Dynamic Relative Compression, Dynamic Partial Sums, and Substring Concatenation Given a static reference string R and a source string S, a relative compression of S with respect to R is an encoding of S as a sequence of references to substrings of R. Relative compression schemes are a classic model of compression and have recently proved very successful for compressing highly-repetitive massive data sets such as genomes and web-data. We initiate the study of relative compression in a dynamic setting where the compressed source string S is subject to edit operations. The goal is to maintain the compressed representation compactly, while supporting edits and allowing efficient random access to the (uncompressed) source string. We present new data structures that achieve optimal time for updates and queries while using space linear in the size of the optimal relative compression, for nearly all combinations of parameters. We also present solutions for restricted and extended sets of updates. To achieve these results, we revisit the dynamic partial sums problem and the substring concatenation problem. We present new optimal or near optimal bounds for these problems. Plugging in our new results we also immediately obtain new bounds for the string indexing for patterns with wildcards problem and the dynamic text and static pattern matching problem. Subsequence Automata with Default Transitions Let S be a string of length n with characters from an alphabet of size . The subsequence automaton of S (often called the directed acyclic subsequence graph) is the minimal deterministic finite automaton accepting all subsequences
of S. A straightforward construction shows that the size (number of states and transitions) of the subsequence automaton is O(n) and that this bound is asymptotically optimal. In this paper, we consider subsequence automata with default transitions, that is, special transitions to be taken only if none of the regular transitions match the current character, and which do not consume the current character. We show that with default transitions, much smaller subsequence automata are possible, and provide a full trade-off between the size of the automaton and the delay, i.e., the maximum number of consecutive default transitions followed before consuming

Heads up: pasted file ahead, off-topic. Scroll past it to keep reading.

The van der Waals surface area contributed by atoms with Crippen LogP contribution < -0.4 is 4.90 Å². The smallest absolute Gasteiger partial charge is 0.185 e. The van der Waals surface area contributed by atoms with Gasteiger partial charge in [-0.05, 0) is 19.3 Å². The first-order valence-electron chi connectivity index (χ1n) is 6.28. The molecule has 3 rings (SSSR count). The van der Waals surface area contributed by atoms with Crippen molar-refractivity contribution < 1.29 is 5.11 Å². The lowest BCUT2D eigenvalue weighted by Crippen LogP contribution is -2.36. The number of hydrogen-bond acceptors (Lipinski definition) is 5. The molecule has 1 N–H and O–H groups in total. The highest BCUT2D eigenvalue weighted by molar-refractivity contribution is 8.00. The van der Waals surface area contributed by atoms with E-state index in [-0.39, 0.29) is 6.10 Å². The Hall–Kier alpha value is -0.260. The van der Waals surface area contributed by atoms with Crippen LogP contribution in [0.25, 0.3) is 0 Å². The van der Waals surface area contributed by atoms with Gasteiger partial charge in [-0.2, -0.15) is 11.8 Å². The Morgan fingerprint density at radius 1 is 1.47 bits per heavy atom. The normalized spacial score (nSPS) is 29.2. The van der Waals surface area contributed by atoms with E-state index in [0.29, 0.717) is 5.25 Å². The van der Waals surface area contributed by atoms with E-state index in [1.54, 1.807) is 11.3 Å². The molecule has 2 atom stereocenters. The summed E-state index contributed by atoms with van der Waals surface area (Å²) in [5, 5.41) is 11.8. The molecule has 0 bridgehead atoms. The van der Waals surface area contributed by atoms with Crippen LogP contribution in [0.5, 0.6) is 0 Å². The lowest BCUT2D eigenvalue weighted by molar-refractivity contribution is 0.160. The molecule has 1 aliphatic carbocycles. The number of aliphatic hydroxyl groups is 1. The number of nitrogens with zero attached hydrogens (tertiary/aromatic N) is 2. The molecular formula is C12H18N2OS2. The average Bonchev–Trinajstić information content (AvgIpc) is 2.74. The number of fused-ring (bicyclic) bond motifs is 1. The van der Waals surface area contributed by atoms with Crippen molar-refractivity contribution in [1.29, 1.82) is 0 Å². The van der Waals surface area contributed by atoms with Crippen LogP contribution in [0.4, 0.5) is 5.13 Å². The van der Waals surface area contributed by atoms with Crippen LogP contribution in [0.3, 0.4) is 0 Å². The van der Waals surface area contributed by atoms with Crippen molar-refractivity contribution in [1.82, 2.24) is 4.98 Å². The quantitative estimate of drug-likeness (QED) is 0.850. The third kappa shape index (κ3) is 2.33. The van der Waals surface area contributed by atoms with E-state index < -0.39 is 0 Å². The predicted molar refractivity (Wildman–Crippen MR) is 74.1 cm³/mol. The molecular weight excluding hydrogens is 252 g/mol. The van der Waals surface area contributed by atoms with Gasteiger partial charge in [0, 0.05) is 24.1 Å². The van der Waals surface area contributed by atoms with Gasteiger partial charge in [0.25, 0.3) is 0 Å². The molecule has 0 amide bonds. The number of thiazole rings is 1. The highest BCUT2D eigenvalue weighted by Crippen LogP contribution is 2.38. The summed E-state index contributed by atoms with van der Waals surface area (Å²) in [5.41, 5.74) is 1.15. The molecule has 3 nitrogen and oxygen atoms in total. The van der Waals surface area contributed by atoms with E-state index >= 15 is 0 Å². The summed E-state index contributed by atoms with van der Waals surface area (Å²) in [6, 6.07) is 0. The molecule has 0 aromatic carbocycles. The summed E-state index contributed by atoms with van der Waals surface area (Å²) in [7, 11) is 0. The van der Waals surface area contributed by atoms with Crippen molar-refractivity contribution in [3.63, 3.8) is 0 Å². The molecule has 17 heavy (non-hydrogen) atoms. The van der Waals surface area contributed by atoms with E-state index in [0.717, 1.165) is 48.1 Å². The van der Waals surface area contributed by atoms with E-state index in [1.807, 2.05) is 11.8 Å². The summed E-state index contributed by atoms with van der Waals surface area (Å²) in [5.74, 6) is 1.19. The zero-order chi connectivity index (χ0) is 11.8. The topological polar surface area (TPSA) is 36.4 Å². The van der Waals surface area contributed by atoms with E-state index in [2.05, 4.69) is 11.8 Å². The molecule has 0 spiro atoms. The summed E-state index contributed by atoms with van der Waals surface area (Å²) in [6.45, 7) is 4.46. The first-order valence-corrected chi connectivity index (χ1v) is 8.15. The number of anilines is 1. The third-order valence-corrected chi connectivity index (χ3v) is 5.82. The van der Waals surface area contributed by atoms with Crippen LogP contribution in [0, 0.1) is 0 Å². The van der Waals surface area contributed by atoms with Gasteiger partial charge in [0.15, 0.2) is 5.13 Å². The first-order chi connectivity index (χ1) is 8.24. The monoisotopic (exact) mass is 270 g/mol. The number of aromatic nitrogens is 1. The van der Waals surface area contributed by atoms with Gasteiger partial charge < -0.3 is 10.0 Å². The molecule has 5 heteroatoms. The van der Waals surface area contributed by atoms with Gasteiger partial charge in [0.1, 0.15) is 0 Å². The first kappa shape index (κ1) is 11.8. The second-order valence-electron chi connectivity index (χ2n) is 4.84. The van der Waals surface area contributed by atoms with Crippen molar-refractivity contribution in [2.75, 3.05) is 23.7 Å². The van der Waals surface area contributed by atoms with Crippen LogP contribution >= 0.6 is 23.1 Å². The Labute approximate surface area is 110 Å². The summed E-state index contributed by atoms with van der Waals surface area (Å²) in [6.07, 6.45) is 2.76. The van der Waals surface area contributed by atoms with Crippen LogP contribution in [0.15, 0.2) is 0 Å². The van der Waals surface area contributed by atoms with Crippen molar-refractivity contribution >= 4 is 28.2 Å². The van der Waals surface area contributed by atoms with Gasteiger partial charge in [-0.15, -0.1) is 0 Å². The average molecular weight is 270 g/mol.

a character. Specifically, given any integer parameter k, 1 < k , we present a subsequence automaton with default transitions of size O(nk logk ) and delay O(logk ). Hence, with k = 2 we obtain an automaton of size O(n log ) and delay O(log ). At the other extreme, with k = , we obtain an automaton of size O(n) and delay O(1), thus matching the bound for the standard subsequence automaton construction. Finally, we generalize the result to multiple strings. The key component of our result is a novel hierarchical automata construction of independent interest. Deterministic Indexing for Packed Strings Given a string S of length n, the classic string indexing problem is to preprocess S into a compact data structure that supports efficient subsequent pattern queries. In the deterministic variant the goal is to solve the string indexing problem without any randomization (at preprocessing time or query time). In the packed variant the strings are stored with several character in a single word, giving us the opportunity to read multiple characters simultaneously. Our main result is a new string index in the deterministic and packed setting. Given a packed string S of length n over an alphabet , we show how to preprocess S in O(n) (deterministic) time and space O(n) such that given a packed pattern string of length m we can support queries in (deterministic) time O (m= + logm + log log ) ; where = w= log is the number of characters packed in a word of size w = (log n). Our query time is always at least as good as the previous best known bounds and whenever several characters are packed in a word, i.e., log w, the query times are faster. Dynamic Partial Sums in Constant Time and Succinct Space with the Ultra Wide Word-RAM Model The dynamic partial sums problem is to dynamically maintain an array of n integers while supporting efficient access, update and partial sums queries. This classic problem, and its variations, are very well studied in many different computational models [Fre82,FS89,Fen94, HSS11, HR03, HRS96,RRR01, PD04]. We solve the partial sums problem in the ultra wide word-RAM model, recently introduced by Farzan et al. [FLONS15], where we, in constant time, are allowed to manipulate words of size w2 and access w memory locations. Farzan et al. [FLONS15]
additionally gave a solution to the dynamic partial sums problem by simulating the RAMBO model to obtain a result by Brodnik et al. [BKMN06]. In this paper we present an improved solution to the dynamic partial sums problem in the ultra wide word-RAM model that supports all operations in either constant or O(log log n) time, depending on whether we allow multiplication, and succinct space. We pose as an open problem whether it is possible in the ultra wide word-RAM model to additionally support the classic select operation in constant time.
|Number of pages
|Published - 2017
|DTU Compute PHD-2017